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Academic versus AI

Updated Wednesday, 31 January 2024

We wondered how easy it was to tell the difference between the work of a real-life human, and a machine… so you tell us!

We fed the same article brief - write a 250-word article, titled 'The risks versus the rewards of using AI in higher education in 2024' - into both ChatGPT and an Open University academic. We wanted to find out if it was easy to spot the difference between the work generated by a human - Mike Richards of the OU’s computing department - and that from a machine. 

Below are both articles. Read them and then return to our social media channels to tell us which you believe is human-written. Article A, or Article B? Good luck! 

Article A - The risks versus the rewards of using AI in higher education in 2024 

In 2024, the integration of artificial intelligence (AI) in higher education continues to be a topic of considerable debate, raising questions about the risks and rewards associated with its widespread use.

One of the key rewards lies in the potential enhancement of the learning experience. AI-driven tools can personalize education, adapting to individual learning styles and pacing. This tailoring fosters engagement and comprehension, allowing students to grasp complex concepts with greater ease. Additionally, AI can automate administrative tasks, freeing up educators to focus on more interactive and personalized teaching methods.

However, these rewards come hand in hand with risks that demand careful consideration. Concerns about data privacy and security persist as institutions amass vast amounts of student information. The misuse or mishandling of this data could have severe consequences, compromising student privacy and confidentiality.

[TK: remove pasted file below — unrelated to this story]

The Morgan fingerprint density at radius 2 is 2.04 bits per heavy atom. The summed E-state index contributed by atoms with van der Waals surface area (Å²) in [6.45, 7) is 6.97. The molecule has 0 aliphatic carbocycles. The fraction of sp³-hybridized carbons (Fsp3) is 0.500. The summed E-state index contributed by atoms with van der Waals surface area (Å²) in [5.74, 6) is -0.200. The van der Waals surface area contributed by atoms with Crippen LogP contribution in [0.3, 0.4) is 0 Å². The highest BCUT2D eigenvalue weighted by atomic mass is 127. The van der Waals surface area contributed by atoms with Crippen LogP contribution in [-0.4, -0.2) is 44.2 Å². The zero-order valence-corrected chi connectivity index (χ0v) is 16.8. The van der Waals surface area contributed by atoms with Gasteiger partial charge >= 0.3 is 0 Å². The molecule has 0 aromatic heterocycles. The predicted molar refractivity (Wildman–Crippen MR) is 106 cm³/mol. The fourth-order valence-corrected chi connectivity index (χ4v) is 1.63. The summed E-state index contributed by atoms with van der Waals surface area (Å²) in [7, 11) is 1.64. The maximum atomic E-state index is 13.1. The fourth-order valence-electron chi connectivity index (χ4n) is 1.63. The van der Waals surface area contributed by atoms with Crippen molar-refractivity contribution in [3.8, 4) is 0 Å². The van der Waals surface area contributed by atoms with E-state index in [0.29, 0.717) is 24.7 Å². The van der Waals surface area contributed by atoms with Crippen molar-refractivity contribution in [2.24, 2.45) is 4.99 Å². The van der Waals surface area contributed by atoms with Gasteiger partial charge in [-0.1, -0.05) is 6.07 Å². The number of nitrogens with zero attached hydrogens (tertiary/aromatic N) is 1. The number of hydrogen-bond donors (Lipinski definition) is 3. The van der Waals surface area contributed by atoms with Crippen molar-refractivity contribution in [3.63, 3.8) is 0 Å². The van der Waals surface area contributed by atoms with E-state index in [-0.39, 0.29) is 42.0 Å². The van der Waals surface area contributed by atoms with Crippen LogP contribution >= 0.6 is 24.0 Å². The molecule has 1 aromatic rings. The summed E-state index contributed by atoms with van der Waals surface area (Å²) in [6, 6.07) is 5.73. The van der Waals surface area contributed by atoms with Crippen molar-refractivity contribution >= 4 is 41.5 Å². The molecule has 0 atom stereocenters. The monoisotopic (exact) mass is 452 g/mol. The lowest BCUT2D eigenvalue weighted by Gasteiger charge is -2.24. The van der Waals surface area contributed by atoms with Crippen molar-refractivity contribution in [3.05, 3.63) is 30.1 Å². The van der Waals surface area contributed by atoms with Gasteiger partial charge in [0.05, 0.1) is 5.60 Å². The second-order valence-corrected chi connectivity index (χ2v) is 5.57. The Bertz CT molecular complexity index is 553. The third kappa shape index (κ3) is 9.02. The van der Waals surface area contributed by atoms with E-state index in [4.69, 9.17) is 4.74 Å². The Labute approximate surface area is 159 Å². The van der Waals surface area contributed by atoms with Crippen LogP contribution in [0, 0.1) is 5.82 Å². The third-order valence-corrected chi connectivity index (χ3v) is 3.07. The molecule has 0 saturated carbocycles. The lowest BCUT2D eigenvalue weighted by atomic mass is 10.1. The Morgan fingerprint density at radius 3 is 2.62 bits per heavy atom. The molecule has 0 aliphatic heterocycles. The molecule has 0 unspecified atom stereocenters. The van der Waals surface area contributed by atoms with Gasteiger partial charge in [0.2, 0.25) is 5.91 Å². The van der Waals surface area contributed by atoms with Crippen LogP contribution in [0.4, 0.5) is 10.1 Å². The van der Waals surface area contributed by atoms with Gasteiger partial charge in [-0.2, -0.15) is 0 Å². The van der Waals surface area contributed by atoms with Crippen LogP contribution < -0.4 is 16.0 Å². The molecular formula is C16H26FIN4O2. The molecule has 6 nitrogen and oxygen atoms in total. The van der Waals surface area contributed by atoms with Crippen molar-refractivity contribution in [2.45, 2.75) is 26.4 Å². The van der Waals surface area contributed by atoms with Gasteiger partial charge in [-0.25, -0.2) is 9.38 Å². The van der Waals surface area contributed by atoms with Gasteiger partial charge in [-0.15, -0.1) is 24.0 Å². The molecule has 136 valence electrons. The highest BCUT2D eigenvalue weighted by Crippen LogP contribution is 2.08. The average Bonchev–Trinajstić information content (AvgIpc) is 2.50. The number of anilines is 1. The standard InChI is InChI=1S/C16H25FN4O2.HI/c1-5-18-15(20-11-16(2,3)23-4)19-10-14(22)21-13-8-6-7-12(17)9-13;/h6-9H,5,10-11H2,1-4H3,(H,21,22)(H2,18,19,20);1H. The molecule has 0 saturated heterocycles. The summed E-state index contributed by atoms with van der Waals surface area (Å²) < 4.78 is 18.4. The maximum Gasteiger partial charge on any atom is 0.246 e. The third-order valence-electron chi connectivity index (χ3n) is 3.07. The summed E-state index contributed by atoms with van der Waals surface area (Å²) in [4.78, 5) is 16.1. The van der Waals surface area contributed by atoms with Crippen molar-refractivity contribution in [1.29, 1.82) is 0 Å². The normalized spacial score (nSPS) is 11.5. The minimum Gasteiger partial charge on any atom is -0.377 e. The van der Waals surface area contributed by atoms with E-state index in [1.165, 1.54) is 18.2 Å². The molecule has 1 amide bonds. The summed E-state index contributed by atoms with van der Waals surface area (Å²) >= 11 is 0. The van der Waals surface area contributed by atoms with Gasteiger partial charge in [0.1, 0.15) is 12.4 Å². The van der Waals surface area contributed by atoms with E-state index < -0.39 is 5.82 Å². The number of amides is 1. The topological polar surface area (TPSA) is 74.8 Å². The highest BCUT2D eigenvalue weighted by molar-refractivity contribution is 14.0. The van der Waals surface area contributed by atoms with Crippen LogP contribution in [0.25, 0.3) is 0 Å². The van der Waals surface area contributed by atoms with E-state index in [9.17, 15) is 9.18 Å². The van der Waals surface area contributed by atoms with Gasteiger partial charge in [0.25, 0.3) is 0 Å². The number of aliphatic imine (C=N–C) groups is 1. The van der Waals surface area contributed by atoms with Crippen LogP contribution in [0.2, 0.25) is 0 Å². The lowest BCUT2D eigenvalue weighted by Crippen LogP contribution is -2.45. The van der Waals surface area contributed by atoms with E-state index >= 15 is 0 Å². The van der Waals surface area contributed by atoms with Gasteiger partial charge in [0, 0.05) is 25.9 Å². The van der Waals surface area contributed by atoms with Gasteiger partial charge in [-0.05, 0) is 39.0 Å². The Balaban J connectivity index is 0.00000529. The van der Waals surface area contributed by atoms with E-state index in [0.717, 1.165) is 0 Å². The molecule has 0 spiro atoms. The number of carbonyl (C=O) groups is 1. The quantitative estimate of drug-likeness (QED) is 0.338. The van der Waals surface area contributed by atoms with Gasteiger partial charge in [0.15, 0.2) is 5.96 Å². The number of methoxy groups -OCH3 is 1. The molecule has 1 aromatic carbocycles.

Another risk involves the potential perpetuation of biases within AI algorithms. If the data used to train these systems contain inherent biases, AI applications in higher education might inadvertently exacerbate existing inequalities. For example, biased algorithms could impact admissions processes, exacerbating disparities in educational opportunities.

Moreover, there's the risk of over-reliance on AI, potentially diminishing the human touch crucial for effective teaching and mentorship. Striking the right balance between technology and human interaction is imperative to ensure a holistic and nurturing educational environment.

In navigating the evolving landscape of AI in higher education, institutions must carefully weigh these risks against the rewards, employing robust ethical frameworks and continuously reassessing their AI implementations to foster an inclusive, secure, and enriching learning environment for all.


Article B - The risks versus the rewards of using AI in higher education in 2024

This year, we’re going to see generative AI begin the transformation of higher education towards personalised learning where each student has a customised experience of learning that best supports their skills.

Generative AI can reword and rephrase teaching materials to suit individual students. It can simplify complex documents which can be intimidating, as well as summarise large volumes of text and data into shorter, more easily understood chunks. Generative AI can assist people learning in a different language - or indeed, help them learn a foreign language.

2024 will see the first AI ‘study buddies’; tireless, patient partners who can answer questions, come up with quizzes to test knowledge without judgement and help identify errors in solutions - at any time of the day or night.

These are still early days for AI in education. While many people have heard of AI, many fewer have used it and still more do not know how to use it in their studies. It will be necessary to teach people how to use AI appropriately and safely.

There are misconceptions about AI - not least that programs like ChatGPT ‘understand’ what they produce; in fact, they use statistics to create sentences that read like text written by a human being. AI can get things very wrong; it can make things up or misrepresent a topic but does it in such a way that it sounds entirely credible. We must retain our ability and willingness to question AI materials. Just because it sounds credible, doesn’t mean it is.

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